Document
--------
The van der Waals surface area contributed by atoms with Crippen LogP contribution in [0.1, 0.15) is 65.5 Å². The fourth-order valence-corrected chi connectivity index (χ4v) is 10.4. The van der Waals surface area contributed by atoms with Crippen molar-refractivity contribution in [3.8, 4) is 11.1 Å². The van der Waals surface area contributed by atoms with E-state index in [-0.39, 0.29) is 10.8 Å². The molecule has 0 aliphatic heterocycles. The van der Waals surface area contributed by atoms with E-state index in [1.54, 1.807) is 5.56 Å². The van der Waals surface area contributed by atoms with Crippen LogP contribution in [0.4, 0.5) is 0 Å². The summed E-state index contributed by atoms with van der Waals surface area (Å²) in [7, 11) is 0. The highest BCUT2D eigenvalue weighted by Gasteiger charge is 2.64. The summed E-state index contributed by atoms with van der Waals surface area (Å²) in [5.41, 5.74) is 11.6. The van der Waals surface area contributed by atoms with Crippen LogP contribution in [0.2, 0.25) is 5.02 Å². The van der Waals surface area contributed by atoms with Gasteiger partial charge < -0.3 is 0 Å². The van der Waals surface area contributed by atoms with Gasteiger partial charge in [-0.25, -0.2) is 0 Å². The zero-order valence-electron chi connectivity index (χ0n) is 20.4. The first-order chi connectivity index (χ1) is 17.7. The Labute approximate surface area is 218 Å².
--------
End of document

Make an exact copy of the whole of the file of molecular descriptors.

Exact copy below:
The van der Waals surface area contributed by atoms with Crippen LogP contribution in [0.1, 0.15) is 65.5 Å². The fourth-order valence-corrected chi connectivity index (χ4v) is 10.4. The van der Waals surface area contributed by atoms with Crippen molar-refractivity contribution in [3.8, 4) is 11.1 Å². The van der Waals surface area contributed by atoms with E-state index in [-0.39, 0.29) is 10.8 Å². The molecule has 0 aliphatic heterocycles. The van der Waals surface area contributed by atoms with E-state index in [1.54, 1.807) is 5.56 Å². The van der Waals surface area contributed by atoms with Crippen LogP contribution in [0.4, 0.5) is 0 Å². The summed E-state index contributed by atoms with van der Waals surface area (Å²) in [7, 11) is 0. The highest BCUT2D eigenvalue weighted by Gasteiger charge is 2.64. The summed E-state index contributed by atoms with van der Waals surface area (Å²) in [5.41, 5.74) is 11.6. The van der Waals surface area contributed by atoms with Crippen LogP contribution in [0.2, 0.25) is 5.02 Å². The van der Waals surface area contributed by atoms with Gasteiger partial charge < -0.3 is 0 Å². The van der Waals surface area contributed by atoms with Gasteiger partial charge in [-0.25, -0.2) is 0 Å². The zero-order valence-electron chi connectivity index (χ0n) is 20.4. The first-order chi connectivity index (χ1) is 17.7. The Labute approximate surface area is 218 Å².